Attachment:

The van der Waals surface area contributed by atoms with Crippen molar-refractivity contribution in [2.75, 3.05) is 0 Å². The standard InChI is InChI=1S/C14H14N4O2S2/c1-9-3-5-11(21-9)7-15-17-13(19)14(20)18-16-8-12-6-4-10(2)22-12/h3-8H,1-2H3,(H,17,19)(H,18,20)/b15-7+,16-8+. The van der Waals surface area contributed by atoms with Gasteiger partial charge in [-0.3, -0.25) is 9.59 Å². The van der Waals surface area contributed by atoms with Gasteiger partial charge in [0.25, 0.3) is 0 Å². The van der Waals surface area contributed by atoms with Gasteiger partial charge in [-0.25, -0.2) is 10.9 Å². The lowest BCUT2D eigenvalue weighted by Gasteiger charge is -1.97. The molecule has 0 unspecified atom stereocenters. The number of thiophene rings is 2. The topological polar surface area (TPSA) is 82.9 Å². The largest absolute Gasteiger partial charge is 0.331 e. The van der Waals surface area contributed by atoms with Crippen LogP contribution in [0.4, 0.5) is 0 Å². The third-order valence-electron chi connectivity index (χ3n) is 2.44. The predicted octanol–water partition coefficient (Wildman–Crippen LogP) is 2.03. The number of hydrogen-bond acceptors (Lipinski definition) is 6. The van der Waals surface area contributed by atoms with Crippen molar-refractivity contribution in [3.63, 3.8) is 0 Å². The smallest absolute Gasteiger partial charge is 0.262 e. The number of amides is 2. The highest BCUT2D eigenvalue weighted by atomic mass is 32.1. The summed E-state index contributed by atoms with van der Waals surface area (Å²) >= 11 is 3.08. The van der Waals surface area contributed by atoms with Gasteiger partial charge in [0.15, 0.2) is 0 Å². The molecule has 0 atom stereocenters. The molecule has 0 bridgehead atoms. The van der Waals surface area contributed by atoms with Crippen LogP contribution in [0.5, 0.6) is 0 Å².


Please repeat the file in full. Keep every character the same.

The van der Waals surface area contributed by atoms with Crippen molar-refractivity contribution in [2.75, 3.05) is 0 Å². The standard InChI is InChI=1S/C14H14N4O2S2/c1-9-3-5-11(21-9)7-15-17-13(19)14(20)18-16-8-12-6-4-10(2)22-12/h3-8H,1-2H3,(H,17,19)(H,18,20)/b15-7+,16-8+. The van der Waals surface area contributed by atoms with Gasteiger partial charge in [-0.3, -0.25) is 9.59 Å². The van der Waals surface area contributed by atoms with Gasteiger partial charge in [0.25, 0.3) is 0 Å². The van der Waals surface area contributed by atoms with Gasteiger partial charge in [-0.25, -0.2) is 10.9 Å². The lowest BCUT2D eigenvalue weighted by Gasteiger charge is -1.97. The molecule has 0 unspecified atom stereocenters. The number of thiophene rings is 2. The topological polar surface area (TPSA) is 82.9 Å². The largest absolute Gasteiger partial charge is 0.331 e. The van der Waals surface area contributed by atoms with Crippen LogP contribution in [0.4, 0.5) is 0 Å². The third-order valence-electron chi connectivity index (χ3n) is 2.44. The predicted octanol–water partition coefficient (Wildman–Crippen LogP) is 2.03. The number of hydrogen-bond acceptors (Lipinski definition) is 6. The van der Waals surface area contributed by atoms with Crippen molar-refractivity contribution in [3.63, 3.8) is 0 Å². The smallest absolute Gasteiger partial charge is 0.262 e. The number of amides is 2. The highest BCUT2D eigenvalue weighted by atomic mass is 32.1. The summed E-state index contributed by atoms with van der Waals surface area (Å²) >= 11 is 3.08. The van der Waals surface area contributed by atoms with Gasteiger partial charge in [0.15, 0.2) is 0 Å². The molecule has 0 atom stereocenters. The molecule has 0 bridgehead atoms. The van der Waals surface area contributed by atoms with Crippen LogP contribution in [0.5, 0.6) is 0 Å².